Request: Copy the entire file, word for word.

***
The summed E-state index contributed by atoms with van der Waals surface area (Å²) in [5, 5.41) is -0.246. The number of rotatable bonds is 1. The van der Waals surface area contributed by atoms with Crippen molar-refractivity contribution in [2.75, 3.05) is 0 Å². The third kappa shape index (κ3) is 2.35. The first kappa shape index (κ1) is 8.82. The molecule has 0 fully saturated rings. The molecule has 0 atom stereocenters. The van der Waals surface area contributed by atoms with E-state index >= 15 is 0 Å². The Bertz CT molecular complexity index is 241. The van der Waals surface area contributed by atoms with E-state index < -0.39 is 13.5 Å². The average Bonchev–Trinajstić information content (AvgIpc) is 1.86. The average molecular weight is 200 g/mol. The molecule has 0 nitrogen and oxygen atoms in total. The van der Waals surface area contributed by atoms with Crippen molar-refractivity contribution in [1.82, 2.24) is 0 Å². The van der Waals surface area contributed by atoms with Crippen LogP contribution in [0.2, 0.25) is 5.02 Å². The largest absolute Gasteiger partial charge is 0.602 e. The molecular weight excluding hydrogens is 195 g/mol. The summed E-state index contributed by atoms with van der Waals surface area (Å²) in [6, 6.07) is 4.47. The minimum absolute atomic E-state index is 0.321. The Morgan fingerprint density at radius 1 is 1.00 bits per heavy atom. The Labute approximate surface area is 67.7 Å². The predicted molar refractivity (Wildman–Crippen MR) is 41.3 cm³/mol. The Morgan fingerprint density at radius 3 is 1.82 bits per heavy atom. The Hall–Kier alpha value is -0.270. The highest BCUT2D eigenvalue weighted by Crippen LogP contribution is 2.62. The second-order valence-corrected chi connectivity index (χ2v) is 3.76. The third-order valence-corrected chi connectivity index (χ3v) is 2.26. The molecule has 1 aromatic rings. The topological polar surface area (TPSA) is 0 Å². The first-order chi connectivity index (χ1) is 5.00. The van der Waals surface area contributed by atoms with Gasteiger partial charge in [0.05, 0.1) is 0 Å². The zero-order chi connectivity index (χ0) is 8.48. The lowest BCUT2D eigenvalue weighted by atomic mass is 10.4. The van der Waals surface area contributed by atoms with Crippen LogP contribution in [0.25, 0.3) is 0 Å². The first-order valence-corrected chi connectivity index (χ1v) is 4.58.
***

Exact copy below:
The summed E-state index contributed by atoms with van der Waals surface area (Å²) in [5, 5.41) is -0.246. The number of rotatable bonds is 1. The van der Waals surface area contributed by atoms with Crippen molar-refractivity contribution in [2.75, 3.05) is 0 Å². The third kappa shape index (κ3) is 2.35. The first kappa shape index (κ1) is 8.82. The molecule has 0 fully saturated rings. The molecule has 0 atom stereocenters. The van der Waals surface area contributed by atoms with E-state index >= 15 is 0 Å². The Bertz CT molecular complexity index is 241. The van der Waals surface area contributed by atoms with E-state index < -0.39 is 13.5 Å². The average Bonchev–Trinajstić information content (AvgIpc) is 1.86. The average molecular weight is 200 g/mol. The molecule has 0 nitrogen and oxygen atoms in total. The van der Waals surface area contributed by atoms with Crippen molar-refractivity contribution in [1.82, 2.24) is 0 Å². The van der Waals surface area contributed by atoms with Crippen LogP contribution in [0.2, 0.25) is 5.02 Å². The largest absolute Gasteiger partial charge is 0.602 e. The molecular weight excluding hydrogens is 195 g/mol. The summed E-state index contributed by atoms with van der Waals surface area (Å²) in [6, 6.07) is 4.47. The minimum absolute atomic E-state index is 0.321. The Morgan fingerprint density at radius 1 is 1.00 bits per heavy atom. The Labute approximate surface area is 67.7 Å². The predicted molar refractivity (Wildman–Crippen MR) is 41.3 cm³/mol. The Morgan fingerprint density at radius 3 is 1.82 bits per heavy atom. The Hall–Kier alpha value is -0.270. The highest BCUT2D eigenvalue weighted by Crippen LogP contribution is 2.62. The second-order valence-corrected chi connectivity index (χ2v) is 3.76. The third-order valence-corrected chi connectivity index (χ3v) is 2.26. The molecule has 1 aromatic rings. The topological polar surface area (TPSA) is 0 Å². The first-order chi connectivity index (χ1) is 5.00. The van der Waals surface area contributed by atoms with Gasteiger partial charge in [0.05, 0.1) is 0 Å². The zero-order chi connectivity index (χ0) is 8.48. The lowest BCUT2D eigenvalue weighted by atomic mass is 10.4. The van der Waals surface area contributed by atoms with Crippen LogP contribution in [0.25, 0.3) is 0 Å². The first-order valence-corrected chi connectivity index (χ1v) is 4.58.